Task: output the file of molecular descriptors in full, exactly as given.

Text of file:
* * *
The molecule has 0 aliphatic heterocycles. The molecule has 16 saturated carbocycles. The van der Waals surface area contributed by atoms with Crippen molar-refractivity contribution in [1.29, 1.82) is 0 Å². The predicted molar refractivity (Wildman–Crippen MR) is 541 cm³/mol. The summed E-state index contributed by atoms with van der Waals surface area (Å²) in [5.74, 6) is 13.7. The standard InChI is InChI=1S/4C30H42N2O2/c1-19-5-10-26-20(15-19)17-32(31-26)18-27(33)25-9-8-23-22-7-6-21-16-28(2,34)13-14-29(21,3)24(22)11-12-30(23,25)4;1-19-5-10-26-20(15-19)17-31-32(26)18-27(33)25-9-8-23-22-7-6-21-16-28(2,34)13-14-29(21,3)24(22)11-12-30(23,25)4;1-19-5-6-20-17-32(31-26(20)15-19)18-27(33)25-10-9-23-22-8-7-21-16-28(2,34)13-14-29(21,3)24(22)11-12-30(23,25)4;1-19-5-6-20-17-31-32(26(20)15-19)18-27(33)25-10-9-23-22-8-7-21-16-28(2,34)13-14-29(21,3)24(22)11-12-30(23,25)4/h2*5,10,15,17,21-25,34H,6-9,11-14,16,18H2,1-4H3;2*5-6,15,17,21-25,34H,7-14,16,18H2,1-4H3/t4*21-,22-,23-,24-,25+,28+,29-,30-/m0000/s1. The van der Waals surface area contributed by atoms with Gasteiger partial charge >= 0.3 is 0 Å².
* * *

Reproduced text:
The molecule has 0 aliphatic heterocycles. The molecule has 16 saturated carbocycles. The van der Waals surface area contributed by atoms with Crippen molar-refractivity contribution in [1.29, 1.82) is 0 Å². The predicted molar refractivity (Wildman–Crippen MR) is 541 cm³/mol. The summed E-state index contributed by atoms with van der Waals surface area (Å²) in [5.74, 6) is 13.7. The standard InChI is InChI=1S/4C30H42N2O2/c1-19-5-10-26-20(15-19)17-32(31-26)18-27(33)25-9-8-23-22-7-6-21-16-28(2,34)13-14-29(21,3)24(22)11-12-30(23,25)4;1-19-5-10-26-20(15-19)17-31-32(26)18-27(33)25-9-8-23-22-7-6-21-16-28(2,34)13-14-29(21,3)24(22)11-12-30(23,25)4;1-19-5-6-20-17-32(31-26(20)15-19)18-27(33)25-10-9-23-22-8-7-21-16-28(2,34)13-14-29(21,3)24(22)11-12-30(23,25)4;1-19-5-6-20-17-31-32(26(20)15-19)18-27(33)25-10-9-23-22-8-7-21-16-28(2,34)13-14-29(21,3)24(22)11-12-30(23,25)4/h2*5,10,15,17,21-25,34H,6-9,11-14,16,18H2,1-4H3;2*5-6,15,17,21-25,34H,7-14,16,18H2,1-4H3/t4*21-,22-,23-,24-,25+,28+,29-,30-/m0000/s1. The van der Waals surface area contributed by atoms with Gasteiger partial charge >= 0.3 is 0 Å².